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Reflections on the Formation and Distribution of Wealth (also translated as Reflections on the Formation and Distribution of Riches) was a treatise written by French Enlightenment philosopher and civil servant Anne Robert Jacques Turgot. First published in 1770, this work discusses several topics among them agricultural society, capital, commerce, money, the nature of interest, and both personal and national wealth.
Turgot's work was published in 1770 during not only the height of the Enlightenment, but also the emergence of economics as a distinct social science. Adam Smith's The Wealth of Nations is seen as a key text in economics history - yet Condorcet writes in Life of Turgot that "This Essay ["Reflections on the Formation and Distribution of Riches"] May be Considered as the Germ of the Treatise on The Wealth of Nations, Written by the Celebrated Smith".
Turgot's piece consists of 101 individual sections. Throughout these sections, several major themes emerge.
The first major component of Turgot's theory is the importance of land and agriculture. For Turgot, his theories and work were often concerned with "the transformation of society from agricultural feudalism to modern capitalism" and the evolution of society from simply farmers focused on cultivation to the emergence of a new capitalist-entrepreneur class. In his Reflections, Turgot notes the importance of an inequality of land among people - thereby spurring excess produce and providing excess laborers, thereby allowing for employment and wages - and the specialization of the land towards certain goods - thereby spurring commerce. Emphasizing the fundamental role that agriculture plays in his economic theory, Turgot writes, "Not only there does not exist, nor can exist, any other revenue than the clear produce of land, but it is the earth also that has furnished all capitals, that form the mass of all the advances of culture and commerce".
Furthermore, another key part of this work was attempting to divide society based on their economic role. Turgot points out the basis of society as the husbandman, the farmer who works the land to supply his own consumption or the raw materials necessary for industry. For Turgot, the husbandman "gives the first movement" and provides the genesis for all commerce and wealth.
Turgot submits that society originally consisted of two classes: the productive, which he terms cultivators (i.e. the husbandmen), and the stipendiary, which he calls the artificers. The productive class provides societies with the food and raw materials necessary for an economy to function; the stipendiary manufacturers and alters these goods into useful things for society, and through the act of selling these goods can receive the substance necessary to survive. Within the cultivators grouping, Turgot makes further distinctions: undertakers (farmers) and "hired persons, servants, and day-labourers". Within the "industrious stipendiary class", Turgot likewise makes more detailed divisions: capitalists and labor ("workmen").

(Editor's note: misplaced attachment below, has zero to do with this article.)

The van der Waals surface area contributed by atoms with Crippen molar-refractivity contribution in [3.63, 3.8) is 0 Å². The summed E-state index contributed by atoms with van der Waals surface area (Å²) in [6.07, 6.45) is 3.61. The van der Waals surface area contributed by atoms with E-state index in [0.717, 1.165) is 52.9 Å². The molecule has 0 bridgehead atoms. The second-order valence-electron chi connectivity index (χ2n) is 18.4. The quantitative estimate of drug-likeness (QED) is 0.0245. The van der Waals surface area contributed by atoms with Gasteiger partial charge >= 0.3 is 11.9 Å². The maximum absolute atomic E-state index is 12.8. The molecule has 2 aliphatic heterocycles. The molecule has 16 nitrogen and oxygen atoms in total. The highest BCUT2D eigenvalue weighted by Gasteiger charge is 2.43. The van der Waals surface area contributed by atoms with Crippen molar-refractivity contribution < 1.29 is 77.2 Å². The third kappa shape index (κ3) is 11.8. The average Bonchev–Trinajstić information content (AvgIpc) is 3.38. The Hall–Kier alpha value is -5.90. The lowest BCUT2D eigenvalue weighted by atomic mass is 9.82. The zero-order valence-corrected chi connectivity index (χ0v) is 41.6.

Farms eventually generate net produce - that which is not necessary for the survival of the husbandman landowner - which Turgot terms as revenue. From this excess produce, there then emerges a third class in society: proprietors, or the disposable class (due to their disposable, excess produce). In Sections 20-28, he lists several different ways in which this proprietor class may utilize and receive revenues from their lands:
Turgot also explores the nature of commerce and the role that money plays in society. Commerce began due to people's desires for certain goods that they could not produce or secure themselves. Beginning with bartering of goods, Turgot notes that the value of a good in terms of another commodity may differ from person to person. Through commerce, standardized market prices for things emerge - the more active the commerce, the more prices will be determined and standardized.